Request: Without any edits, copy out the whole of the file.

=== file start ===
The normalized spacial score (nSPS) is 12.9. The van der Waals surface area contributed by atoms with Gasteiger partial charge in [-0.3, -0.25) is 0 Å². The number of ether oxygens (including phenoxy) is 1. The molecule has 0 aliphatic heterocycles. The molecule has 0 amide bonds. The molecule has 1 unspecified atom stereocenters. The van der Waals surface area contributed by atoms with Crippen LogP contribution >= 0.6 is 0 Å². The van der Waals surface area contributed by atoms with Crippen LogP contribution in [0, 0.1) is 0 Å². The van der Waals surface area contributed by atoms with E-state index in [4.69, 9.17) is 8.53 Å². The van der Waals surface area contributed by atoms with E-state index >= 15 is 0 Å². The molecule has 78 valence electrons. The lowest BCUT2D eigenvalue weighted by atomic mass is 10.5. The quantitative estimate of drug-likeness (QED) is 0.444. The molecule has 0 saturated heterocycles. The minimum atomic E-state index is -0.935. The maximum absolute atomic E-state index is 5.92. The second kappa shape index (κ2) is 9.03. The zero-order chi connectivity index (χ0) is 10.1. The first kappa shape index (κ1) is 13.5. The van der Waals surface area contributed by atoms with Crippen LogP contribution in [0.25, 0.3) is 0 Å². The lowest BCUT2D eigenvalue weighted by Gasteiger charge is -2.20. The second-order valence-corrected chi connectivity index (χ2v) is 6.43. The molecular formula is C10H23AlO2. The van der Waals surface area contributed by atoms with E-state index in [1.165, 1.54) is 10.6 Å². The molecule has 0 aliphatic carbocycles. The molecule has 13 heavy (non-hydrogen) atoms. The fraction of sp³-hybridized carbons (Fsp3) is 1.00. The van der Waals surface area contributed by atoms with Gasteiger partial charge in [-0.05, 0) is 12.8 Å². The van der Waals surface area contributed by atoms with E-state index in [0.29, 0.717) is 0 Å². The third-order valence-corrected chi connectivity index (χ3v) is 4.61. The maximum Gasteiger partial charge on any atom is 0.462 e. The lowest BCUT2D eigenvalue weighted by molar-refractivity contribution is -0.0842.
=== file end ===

The normalized spacial score (nSPS) is 12.9. The van der Waals surface area contributed by atoms with Gasteiger partial charge in [-0.3, -0.25) is 0 Å². The number of ether oxygens (including phenoxy) is 1. The molecule has 0 aliphatic heterocycles. The molecule has 0 amide bonds. The molecule has 1 unspecified atom stereocenters. The van der Waals surface area contributed by atoms with Crippen LogP contribution >= 0.6 is 0 Å². The van der Waals surface area contributed by atoms with Crippen LogP contribution in [0, 0.1) is 0 Å². The van der Waals surface area contributed by atoms with E-state index in [4.69, 9.17) is 8.53 Å². The van der Waals surface area contributed by atoms with E-state index >= 15 is 0 Å². The molecule has 78 valence electrons. The lowest BCUT2D eigenvalue weighted by atomic mass is 10.5. The quantitative estimate of drug-likeness (QED) is 0.444. The molecule has 0 saturated heterocycles. The minimum atomic E-state index is -0.935. The maximum absolute atomic E-state index is 5.92. The second kappa shape index (κ2) is 9.03. The zero-order chi connectivity index (χ0) is 10.1. The first kappa shape index (κ1) is 13.5. The van der Waals surface area contributed by atoms with Crippen LogP contribution in [0.25, 0.3) is 0 Å². The lowest BCUT2D eigenvalue weighted by Gasteiger charge is -2.20. The second-order valence-corrected chi connectivity index (χ2v) is 6.43. The molecular formula is C10H23AlO2. The van der Waals surface area contributed by atoms with E-state index in [1.165, 1.54) is 10.6 Å². The molecule has 0 aliphatic carbocycles. The molecule has 13 heavy (non-hydrogen) atoms. The fraction of sp³-hybridized carbons (Fsp3) is 1.00. The van der Waals surface area contributed by atoms with Gasteiger partial charge in [-0.05, 0) is 12.8 Å². The van der Waals surface area contributed by atoms with E-state index in [0.29, 0.717) is 0 Å². The third-order valence-corrected chi connectivity index (χ3v) is 4.61. The maximum Gasteiger partial charge on any atom is 0.462 e. The lowest BCUT2D eigenvalue weighted by molar-refractivity contribution is -0.0842.